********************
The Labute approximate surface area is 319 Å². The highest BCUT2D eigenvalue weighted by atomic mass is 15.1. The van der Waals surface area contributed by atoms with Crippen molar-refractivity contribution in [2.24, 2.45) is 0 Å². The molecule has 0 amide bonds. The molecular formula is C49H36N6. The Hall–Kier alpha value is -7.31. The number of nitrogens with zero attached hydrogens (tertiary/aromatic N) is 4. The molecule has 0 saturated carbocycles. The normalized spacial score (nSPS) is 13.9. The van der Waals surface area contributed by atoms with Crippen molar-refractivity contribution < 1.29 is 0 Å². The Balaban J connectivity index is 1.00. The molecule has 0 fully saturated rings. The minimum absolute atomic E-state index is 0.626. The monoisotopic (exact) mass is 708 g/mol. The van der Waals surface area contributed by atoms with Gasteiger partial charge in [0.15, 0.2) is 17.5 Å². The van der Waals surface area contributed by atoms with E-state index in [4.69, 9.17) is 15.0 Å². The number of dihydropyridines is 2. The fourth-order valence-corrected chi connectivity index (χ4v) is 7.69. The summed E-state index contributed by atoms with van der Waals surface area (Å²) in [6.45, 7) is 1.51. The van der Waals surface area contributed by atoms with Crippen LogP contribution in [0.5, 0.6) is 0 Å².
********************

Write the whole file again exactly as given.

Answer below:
The Labute approximate surface area is 319 Å². The highest BCUT2D eigenvalue weighted by atomic mass is 15.1. The van der Waals surface area contributed by atoms with Crippen molar-refractivity contribution in [2.24, 2.45) is 0 Å². The molecule has 0 amide bonds. The molecular formula is C49H36N6. The Hall–Kier alpha value is -7.31. The number of nitrogens with zero attached hydrogens (tertiary/aromatic N) is 4. The molecule has 0 saturated carbocycles. The normalized spacial score (nSPS) is 13.9. The van der Waals surface area contributed by atoms with Crippen molar-refractivity contribution < 1.29 is 0 Å². The Balaban J connectivity index is 1.00. The molecule has 0 fully saturated rings. The minimum absolute atomic E-state index is 0.626. The monoisotopic (exact) mass is 708 g/mol. The van der Waals surface area contributed by atoms with Gasteiger partial charge in [0.15, 0.2) is 17.5 Å². The van der Waals surface area contributed by atoms with E-state index in [4.69, 9.17) is 15.0 Å². The number of dihydropyridines is 2. The fourth-order valence-corrected chi connectivity index (χ4v) is 7.69. The summed E-state index contributed by atoms with van der Waals surface area (Å²) in [6.45, 7) is 1.51. The van der Waals surface area contributed by atoms with Crippen LogP contribution in [0.5, 0.6) is 0 Å².